Jim Jack has been a chaplain for Racers For Christ for… let’s just say… a long time. He writes a monthly column and we’re honored to now publish it on our website. For more info on Racers For Christ, visit their website – www.teamrfc.org.

This is not an Alice Cooper adventure story. Drag racing is a 99-percent dream come true reality for the majority of people who love racing whether participating as racers or watching as spectators. The nightmare aspect of racing is a very small piece of a large puzzle. If you’ve been attending racing for a number of years, you realize there can be a nightmare of sorts when the unexpected happens right before our eyes…it involves gals and guys…all trying to win the prize…reaching for the skies…there’s always lows and highs…at times we’ve witnessed grief-stricken cries…therefore look to God so you can be eternally wise.

As a chaplain for the past 31 years, I’ve witnessed so many great events and stories I pinch myself at times and think, wow, how did I get to be a part of drag racing that was a dream of mine as a boy. Getting involved in drag racing in the midst of the action is something thousands of people would love to do…the participation numbers are few…some feel a little blue…others sulk or stew…and some are still sitting in a church pew.

Most people would think it’s a nightmare to officiate a family member’s funeral. I conducted my father’s memorial service in May 2001, my mother-in-law’s funeral in January 2014, and my mother’s memorial service in April 2018. Were these three services nightmares? By no means as I had 50 years of knowledge about all three of these wonderful people, and it was an honor to serve my parents by humbly celebrating their lives with family and friends.

Welcome to My Nightmare: Last year we came home from the NHRA Winternationals on August 2nd as the February race was postponed due to COVID. California was hot, but we survived the heat…so home we did retreat…couldn’t wait to turn onto our street…the races and friendships in Pomona were neat…but it’s always great because home is sweet.

After getting back home we prepared to go to the Colorado River for the annual Perseids meteor shower that entertains millions of earth’s inhabitants every August. Many summers have gone by since we took in the meteor shower where the city lights don’t block the meteors streaking across the night sky.

A couple days after returning home from Parker, AZ, I developed a deep cough, similar to bronchitis—sounding like my plug wires were crossed—thinking that’s what I had. Three more days of coughing, then late on the night of August 18th, I started to have a little difficulty breathing. At 3:00 am on the 19th Linda took me to the ER: Maybe I’ve visited you in the ER in the past? It’s weird going there for my own health issues.

They said my oxygen level was good. The doctor asked if I was having an anxiety attack. I said, “No, just having breathing issues.” They performed a COVID test by sticking a long swab almost up to my brain (the test came back positive the next day). Later that same day I went back to the ER because I was sweating profusely. This time they did an EKG, chest x-rays and said everything looks good, but you probably have COVID. Here, go fill these two prescriptions.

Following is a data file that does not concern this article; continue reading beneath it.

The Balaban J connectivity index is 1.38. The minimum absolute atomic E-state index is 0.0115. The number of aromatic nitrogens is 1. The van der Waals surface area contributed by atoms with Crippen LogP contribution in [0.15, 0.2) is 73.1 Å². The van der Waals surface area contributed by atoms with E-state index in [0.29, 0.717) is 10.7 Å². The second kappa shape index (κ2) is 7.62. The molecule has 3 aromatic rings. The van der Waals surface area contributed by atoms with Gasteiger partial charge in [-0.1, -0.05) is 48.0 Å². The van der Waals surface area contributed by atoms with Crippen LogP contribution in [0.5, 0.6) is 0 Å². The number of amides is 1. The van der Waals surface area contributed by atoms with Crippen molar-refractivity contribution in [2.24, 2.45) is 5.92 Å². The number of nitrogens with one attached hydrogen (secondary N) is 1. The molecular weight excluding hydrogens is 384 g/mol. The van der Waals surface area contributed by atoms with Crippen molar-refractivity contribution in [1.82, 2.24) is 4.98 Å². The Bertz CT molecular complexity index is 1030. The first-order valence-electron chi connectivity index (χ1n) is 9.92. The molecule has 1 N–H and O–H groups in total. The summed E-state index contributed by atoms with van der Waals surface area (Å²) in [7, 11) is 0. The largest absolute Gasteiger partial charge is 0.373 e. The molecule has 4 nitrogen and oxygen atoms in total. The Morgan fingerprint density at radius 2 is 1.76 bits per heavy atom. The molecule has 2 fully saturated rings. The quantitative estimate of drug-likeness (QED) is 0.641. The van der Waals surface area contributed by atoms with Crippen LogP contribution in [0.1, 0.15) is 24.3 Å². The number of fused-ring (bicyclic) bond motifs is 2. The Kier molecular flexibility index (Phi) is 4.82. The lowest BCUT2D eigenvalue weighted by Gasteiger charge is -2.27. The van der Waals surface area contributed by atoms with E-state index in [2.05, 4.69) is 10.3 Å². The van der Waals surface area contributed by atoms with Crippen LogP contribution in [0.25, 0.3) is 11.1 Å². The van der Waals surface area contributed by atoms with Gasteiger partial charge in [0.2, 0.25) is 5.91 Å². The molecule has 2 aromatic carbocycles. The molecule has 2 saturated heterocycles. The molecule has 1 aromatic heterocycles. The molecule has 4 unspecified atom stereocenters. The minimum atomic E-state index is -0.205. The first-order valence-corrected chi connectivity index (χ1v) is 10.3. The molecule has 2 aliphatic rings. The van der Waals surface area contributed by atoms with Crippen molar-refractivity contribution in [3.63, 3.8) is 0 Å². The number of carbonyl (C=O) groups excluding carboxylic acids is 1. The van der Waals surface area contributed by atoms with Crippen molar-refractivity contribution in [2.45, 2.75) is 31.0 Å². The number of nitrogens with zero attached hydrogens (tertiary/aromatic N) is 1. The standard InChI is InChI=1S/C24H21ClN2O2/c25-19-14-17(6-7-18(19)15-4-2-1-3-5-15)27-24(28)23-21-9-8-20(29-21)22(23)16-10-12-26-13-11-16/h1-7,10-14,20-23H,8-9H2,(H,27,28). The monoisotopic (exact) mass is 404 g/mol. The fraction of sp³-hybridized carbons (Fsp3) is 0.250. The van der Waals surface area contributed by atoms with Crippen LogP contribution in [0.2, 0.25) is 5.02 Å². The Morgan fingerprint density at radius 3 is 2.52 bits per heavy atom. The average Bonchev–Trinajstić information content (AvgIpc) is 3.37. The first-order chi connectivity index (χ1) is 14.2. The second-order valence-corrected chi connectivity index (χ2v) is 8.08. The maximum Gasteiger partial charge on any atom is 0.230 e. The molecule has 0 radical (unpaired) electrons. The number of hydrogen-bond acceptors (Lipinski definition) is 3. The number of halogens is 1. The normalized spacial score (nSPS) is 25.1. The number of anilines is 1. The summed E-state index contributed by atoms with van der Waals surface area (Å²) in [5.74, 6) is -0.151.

The next day I felt okay, but the following day I felt crummy and our daughter Laurie Pugh suggested I go to the hospital and get the antibody infusion. Linda took me to the ER at different a hospital around 8:30 pm on Saturday August 21. Three hours later they did a chest x-ray and said they would give me the infusion around 1:30 am. They observed me for a couple hours and sent me home after 4:00 am—the nightmare was still unfolding.

After getting home around 5:00 am on Sunday August 22, I began to feel hot, then cold, then hot again, couldn’t get comfortable, still had breathing issues, had to sit propped-up to sleep and breathe. Now I knew I was sick. The next three weeks were no fun. I could taste, but it was either too salty or too sweet. I could smell, but had a ghastly odor in my nose. I was hungry, but could only eat a few bites, my legs became rubbery. Everything was over the top in intensity: Like in the 70’s when the ingested pharmaceuticals kicked in and it was a trip to the moon.

Adding to the nightmare, some friends and racers were in the hospital dealing with COVID at the same time. I began praying for racers and others who were also sick. Nighttime was the worst time as Linda was asleep and I was awake, sitting up, trying to relax, trying to sleep, and trying to breathe normally, which was a psychological chore at times. Sitting in the dark, I had lots of time trying to think, meditating and praying for many people. Maybe you were one of those I was interceding for during those difficult days and nightmarish nights.